Parental age in Thoroughbreds can be a determining factor in who comes out on top in horse races, researchers report.
Experts from the University of Exeter in England have shown that the speed of Thoroughbred horses declines as parental age at conception increases.
The research team analysed more than 900,000 race performances from more than 100,000 racehorses from races across Britain.
They found that the age of both the mothers and fathers of the horses played a significant role in the overall speed of the racehorses.
The researchers believe the study findings, reported in the journal Royal Society Open Science, can play a pivotal part not only in optimising racehorse breeding, but crucially offers further evidence that parental age can affect offspring characteristics.
“The fact that parental age affects racehorse speed should be of interest to the horseracing industry,” said Dr Patrick Sharman, a postdoctoral research associate (visiting) from the Centre for Ecology and Conservation at the University of Exeter’s Penryn Campus in Cornwall.
“More generally, it adds to an increasing body of evidence which points towards parental ‘state’ at the time of conception having an influence on offspring phenotype. This would have implications well beyond racehorses and the horseracing industry.”
The effects that parental age can have on the characteristics of their offspring have been studied in several species in recent years. However, this is the first in-depth study which attempts to estimate maternal and paternal age effects specifically for speed in thoroughbred horses.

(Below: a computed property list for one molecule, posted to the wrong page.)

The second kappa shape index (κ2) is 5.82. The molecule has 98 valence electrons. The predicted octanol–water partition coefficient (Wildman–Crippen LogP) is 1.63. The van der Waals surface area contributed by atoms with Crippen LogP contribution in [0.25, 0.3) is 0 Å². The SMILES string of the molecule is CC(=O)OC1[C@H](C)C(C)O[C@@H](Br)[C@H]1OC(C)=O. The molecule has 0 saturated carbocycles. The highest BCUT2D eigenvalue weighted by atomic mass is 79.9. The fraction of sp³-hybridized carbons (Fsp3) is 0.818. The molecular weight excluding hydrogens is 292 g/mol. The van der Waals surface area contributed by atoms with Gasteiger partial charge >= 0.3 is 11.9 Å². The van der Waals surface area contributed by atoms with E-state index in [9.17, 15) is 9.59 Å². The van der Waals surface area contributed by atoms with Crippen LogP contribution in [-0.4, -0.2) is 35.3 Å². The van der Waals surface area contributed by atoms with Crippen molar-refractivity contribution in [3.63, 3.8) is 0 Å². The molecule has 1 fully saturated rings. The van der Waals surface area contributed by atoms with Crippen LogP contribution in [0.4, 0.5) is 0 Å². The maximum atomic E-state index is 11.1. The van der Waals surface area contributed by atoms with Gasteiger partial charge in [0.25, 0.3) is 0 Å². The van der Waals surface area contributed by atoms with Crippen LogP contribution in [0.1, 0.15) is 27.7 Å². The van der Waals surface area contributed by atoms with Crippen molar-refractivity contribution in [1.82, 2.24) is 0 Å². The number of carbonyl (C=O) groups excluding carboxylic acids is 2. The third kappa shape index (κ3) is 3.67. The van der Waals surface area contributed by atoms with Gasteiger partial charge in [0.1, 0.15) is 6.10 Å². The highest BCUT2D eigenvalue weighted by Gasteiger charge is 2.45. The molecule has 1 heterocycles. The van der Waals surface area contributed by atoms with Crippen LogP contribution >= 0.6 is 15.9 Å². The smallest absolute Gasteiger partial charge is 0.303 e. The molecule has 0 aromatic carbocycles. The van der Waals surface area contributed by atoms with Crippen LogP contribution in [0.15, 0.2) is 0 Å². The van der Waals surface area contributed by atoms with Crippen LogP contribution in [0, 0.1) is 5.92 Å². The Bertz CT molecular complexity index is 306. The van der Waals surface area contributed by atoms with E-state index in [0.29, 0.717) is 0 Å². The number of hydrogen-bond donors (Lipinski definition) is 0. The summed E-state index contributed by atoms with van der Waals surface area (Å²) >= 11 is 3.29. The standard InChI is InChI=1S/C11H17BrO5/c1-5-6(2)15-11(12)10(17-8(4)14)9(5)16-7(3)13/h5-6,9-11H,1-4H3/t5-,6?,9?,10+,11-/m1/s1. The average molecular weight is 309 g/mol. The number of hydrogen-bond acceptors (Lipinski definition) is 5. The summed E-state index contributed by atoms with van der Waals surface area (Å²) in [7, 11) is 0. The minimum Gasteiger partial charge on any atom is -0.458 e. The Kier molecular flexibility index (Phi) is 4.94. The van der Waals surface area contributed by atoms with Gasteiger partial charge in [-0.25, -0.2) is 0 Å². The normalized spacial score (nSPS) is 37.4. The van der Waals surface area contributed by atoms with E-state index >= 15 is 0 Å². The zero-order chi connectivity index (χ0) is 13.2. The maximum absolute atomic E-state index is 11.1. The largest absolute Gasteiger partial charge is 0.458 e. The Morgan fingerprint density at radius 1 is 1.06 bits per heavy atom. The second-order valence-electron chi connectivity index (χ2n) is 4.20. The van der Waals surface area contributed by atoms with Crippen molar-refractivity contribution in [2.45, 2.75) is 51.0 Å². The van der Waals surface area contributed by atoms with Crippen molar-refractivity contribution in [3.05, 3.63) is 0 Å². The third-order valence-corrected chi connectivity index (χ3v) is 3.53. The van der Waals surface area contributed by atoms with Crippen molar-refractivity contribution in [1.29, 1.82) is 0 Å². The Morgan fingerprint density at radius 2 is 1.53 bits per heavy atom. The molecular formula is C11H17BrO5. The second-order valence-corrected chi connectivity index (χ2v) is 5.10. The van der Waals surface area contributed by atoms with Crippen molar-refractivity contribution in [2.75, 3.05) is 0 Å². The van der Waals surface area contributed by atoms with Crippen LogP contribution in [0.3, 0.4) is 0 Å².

The study analysed data from almost 25 years of racing results from meetings across Britain, from 1996-2019. Their data included the offspring of 41,107 mothers and 2887 fathers. They found a significant effect of maternal age on speed, with each additional year of age at conception decreasing the offspring’s speed by 0.017 yards per second.
Whilst this may sound modest, it actually converts into a predicted difference of about one second over a race of one mile between, by way of example, a five-year-old and a 15-year-old mother. Intriguingly, the paternal age also showed a decrease of 0.011 yards per second for every increasing year in stallion age – a key finding since thoroughbred stallions play no active involvement in parental care.
Dr Sharman added: “It is perhaps not surprising that offspring speed declines with increasing maternal age. It is the dams, after all, who care for the foal, first in utero, and then through to around 6 months of age.
“What I find fascinating, though, is that increasing paternal age also causes a significant decline in racehorse speed. Thoroughbred stallions play no part whatsoever in raising a foal, so what is behind this decline in speed?”
The team says that further research is now required to determine the mechanisms underlying this phenomenon.
» Further reading: Separating fact from myth: True worth of aged Thoroughbred broodmares revealed
Sharman, Patrick; Young, Andrew J; and Wilson, Alastair J.
Evidence of maternal and paternal age effects on speed in thoroughbred racehorses
R. Soc. open sci.9220691220691 http://doi.org/10.1098/rsos.220691
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